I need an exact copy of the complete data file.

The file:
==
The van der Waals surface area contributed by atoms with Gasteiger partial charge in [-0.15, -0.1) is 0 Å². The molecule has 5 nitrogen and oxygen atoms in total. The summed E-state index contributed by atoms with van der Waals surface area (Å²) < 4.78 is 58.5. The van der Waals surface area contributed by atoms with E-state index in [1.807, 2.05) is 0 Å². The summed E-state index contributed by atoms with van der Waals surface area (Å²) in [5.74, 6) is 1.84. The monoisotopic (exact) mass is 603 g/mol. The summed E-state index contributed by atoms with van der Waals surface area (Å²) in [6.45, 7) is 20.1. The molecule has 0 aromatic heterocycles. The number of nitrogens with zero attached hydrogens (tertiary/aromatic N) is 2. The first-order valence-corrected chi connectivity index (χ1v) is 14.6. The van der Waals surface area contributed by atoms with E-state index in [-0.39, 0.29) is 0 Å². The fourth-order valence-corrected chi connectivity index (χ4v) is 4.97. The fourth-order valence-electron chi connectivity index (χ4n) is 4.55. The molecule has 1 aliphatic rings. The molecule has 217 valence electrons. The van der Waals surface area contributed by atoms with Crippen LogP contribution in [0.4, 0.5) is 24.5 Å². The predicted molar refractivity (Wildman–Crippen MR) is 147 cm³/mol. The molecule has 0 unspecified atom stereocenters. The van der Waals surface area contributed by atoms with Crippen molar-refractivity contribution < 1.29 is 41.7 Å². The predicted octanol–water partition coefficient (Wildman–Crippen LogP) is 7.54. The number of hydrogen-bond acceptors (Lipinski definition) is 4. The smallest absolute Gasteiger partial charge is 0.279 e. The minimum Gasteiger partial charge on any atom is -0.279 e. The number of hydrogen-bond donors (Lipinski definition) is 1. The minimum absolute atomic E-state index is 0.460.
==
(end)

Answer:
The van der Waals surface area contributed by atoms with Gasteiger partial charge in [-0.15, -0.1) is 0 Å². The molecule has 5 nitrogen and oxygen atoms in total. The summed E-state index contributed by atoms with van der Waals surface area (Å²) < 4.78 is 58.5. The van der Waals surface area contributed by atoms with E-state index in [1.807, 2.05) is 0 Å². The summed E-state index contributed by atoms with van der Waals surface area (Å²) in [5.74, 6) is 1.84. The monoisotopic (exact) mass is 603 g/mol. The summed E-state index contributed by atoms with van der Waals surface area (Å²) in [6.45, 7) is 20.1. The molecule has 0 aromatic heterocycles. The number of nitrogens with zero attached hydrogens (tertiary/aromatic N) is 2. The first-order valence-corrected chi connectivity index (χ1v) is 14.6. The van der Waals surface area contributed by atoms with E-state index in [-0.39, 0.29) is 0 Å². The fourth-order valence-corrected chi connectivity index (χ4v) is 4.97. The fourth-order valence-electron chi connectivity index (χ4n) is 4.55. The molecule has 1 aliphatic rings. The molecule has 217 valence electrons. The van der Waals surface area contributed by atoms with Crippen LogP contribution in [0.4, 0.5) is 24.5 Å². The predicted molar refractivity (Wildman–Crippen MR) is 147 cm³/mol. The molecule has 0 unspecified atom stereocenters. The van der Waals surface area contributed by atoms with Crippen molar-refractivity contribution < 1.29 is 41.7 Å². The predicted octanol–water partition coefficient (Wildman–Crippen LogP) is 7.54. The number of hydrogen-bond acceptors (Lipinski definition) is 4. The smallest absolute Gasteiger partial charge is 0.279 e. The minimum Gasteiger partial charge on any atom is -0.279 e. The number of hydrogen-bond donors (Lipinski definition) is 1. The minimum absolute atomic E-state index is 0.460.